5. Eh, capitolism is fine. It's this crap crony capitolism that we pretend and badmouth to be "capitolistic" thats irritating. Regulate, Legislate or take out your opposition with the courts or prevent them from even getting into the game even if they can do the job better. :p

    Anycase that point aside, charge what you need to and charge enough that you are selling a -quality- product. A very low price subconciously implies to people that see it that you are selling crap, which you aren't. This isn't McDonalds here, and you're not going to be able to compete with McDonalds on the same playing field. You need to compete in the niche market; with people that enjoy grass fed Filet Minion, Truffles, Caviar or whatever your expensive flavor is. If you decide you want to work a lower price point distribution, make it an E-book or something similar. In the meantime, keep making good stuff!

  6. @ Fenway: You may misunderstand me...or perhaps I didn't explain this well enough.

    I do not "blame" WotC for charging what they can afford to charge and still make a profit as a business. I DO think role-players at least (as we are a niche market, and by that standard, a bit "elitist") should be more discerning with their money. If they believe my book is too expensive for what it is, that's fine. But don't buy a game simply because it's inexpensive...hold designers to a higher standard. That might mean saving one's pennies (and playing the games you already have WHILE saving those pennies), but if that's what it takes to raise the quality of the product on the market, so be it.

    And as far as "bashing capitalism" goes...well, there's capitalism and then there's Capitalism, if you get my drift. Making a profit...even a small profit...with which to build a hobby business (as I'm doing) is NOT the same as preying on folks, using one's wealth to and power to drive others out of business so as to amass more wealth and power. I'm not bashing making a profit...if anything, I'm bashing using business for "evil," or more specifically "for selfish self-interest, un-caring about the consequences for others."

    Personally, I don't think I'm harming others with my book. I don't think I'm preventing others from doing business. And HEY I'm not saying that's what WotC is doing either! But some people do this with capitalism...and that's Bad, in my opinion.

    WotC is simply putting out product I personally don't want to purchase. That's ME exercising MY own "discernment." It would be nice (IMO) if more folks developed their own standards.

  7. Chello!

    Well, I'm not a capitalist myself; I consider myself a distributist, so your work fits nicely into my personal paradigm. (I haven't bought it gaming budget was spent by school supplies for the kids.

    I can't wait to get it in my hands.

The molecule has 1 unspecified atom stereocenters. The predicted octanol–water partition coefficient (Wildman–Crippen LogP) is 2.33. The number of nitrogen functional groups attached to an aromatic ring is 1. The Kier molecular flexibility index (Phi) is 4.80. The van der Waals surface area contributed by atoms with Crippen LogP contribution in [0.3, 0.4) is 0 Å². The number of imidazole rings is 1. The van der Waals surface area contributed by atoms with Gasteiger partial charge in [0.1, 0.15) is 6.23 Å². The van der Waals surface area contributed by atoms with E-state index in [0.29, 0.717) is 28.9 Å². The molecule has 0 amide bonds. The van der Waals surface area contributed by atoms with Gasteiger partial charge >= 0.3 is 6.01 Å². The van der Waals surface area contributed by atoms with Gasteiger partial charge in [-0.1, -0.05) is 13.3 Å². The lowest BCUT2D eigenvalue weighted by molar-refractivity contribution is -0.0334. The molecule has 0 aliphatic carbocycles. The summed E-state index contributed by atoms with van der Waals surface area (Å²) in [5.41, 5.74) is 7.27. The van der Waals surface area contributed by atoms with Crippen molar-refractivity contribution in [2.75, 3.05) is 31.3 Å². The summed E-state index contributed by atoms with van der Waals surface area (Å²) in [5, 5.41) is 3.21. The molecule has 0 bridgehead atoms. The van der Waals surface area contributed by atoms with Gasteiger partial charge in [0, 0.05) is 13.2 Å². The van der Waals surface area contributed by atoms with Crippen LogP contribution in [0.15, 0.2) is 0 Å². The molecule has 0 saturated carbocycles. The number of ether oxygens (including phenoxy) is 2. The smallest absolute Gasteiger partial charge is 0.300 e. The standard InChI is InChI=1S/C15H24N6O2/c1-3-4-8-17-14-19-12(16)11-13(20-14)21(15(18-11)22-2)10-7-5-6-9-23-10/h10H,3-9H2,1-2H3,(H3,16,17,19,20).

Oh, and I liked your rant!

  8. @ Anthony...huh. I wasn't an economics or philosophy major and "distributism" is a new concept for me...though not too bad on quick perusal. If it's good enough for J.R.R. Tolkien...

    However, while I'm a Roman Catholic by birth myself I'm still a fan of secular nationalism...I'll chew it over.

    As for my book...I still have a few copies left, and the orders have slowed down. I'll make sure to set one aside for you. School supplies should be priority!
    : )

  9. I recommend a thorough read of Adam Smith to anyone who pulls out the capitalist card. Here's just one of many Adam Smith quotes to baffle and confuse:

    "The necessaries of life occasion the great expense of the poor. They find it difficult to get food, and the greater part of their little revenue is spent in getting it. The luxuries and vanities of life occasion the principal expense of the rich, and a magnificent house embellishes and sets off to the best advantage all the other luxuries and vanities which they possess. A tax upon house-rents, therefore, would in general fall heaviest upon the rich; and in this sort of inequality there would not, perhaps, be anything very unreasonable. It is not very unreasonable that the rich should contribute to the public expense, not only in proportion to their revenue, but something more than in that proportion."

    Not only does Adam Smith advocate in favour of taxation, to fund the public expense, but progressive taxation, where the rich pay more, in proportion to their revenue.

  10. @ Pal: You're preaching to the choir, man.
    : )

  11. And just to be clear, it has been Colonialism and Imperialism, not Capitalism, that has made the West rich.

    For 250 years, the West has been using third world labour and resources to make ourselves wealthy. Slavery. Multinational oil and resource companies. Third-world sweat-shops. United Fruit Company.

    The only thing that Adam Smith was naive about was that he thought consumers would be loyal to local businesses. Walmart and McDonalds proved him wrong.


  12. @ Pal: Ah, yes...I had neglected that part.

    Though to be fair, there have been folks that have made themselves rich on the back of our own people.
    : )

  13. Good stuff. Just bought your book. Not planning on buying any 4e stuff. :) Keep up the good work!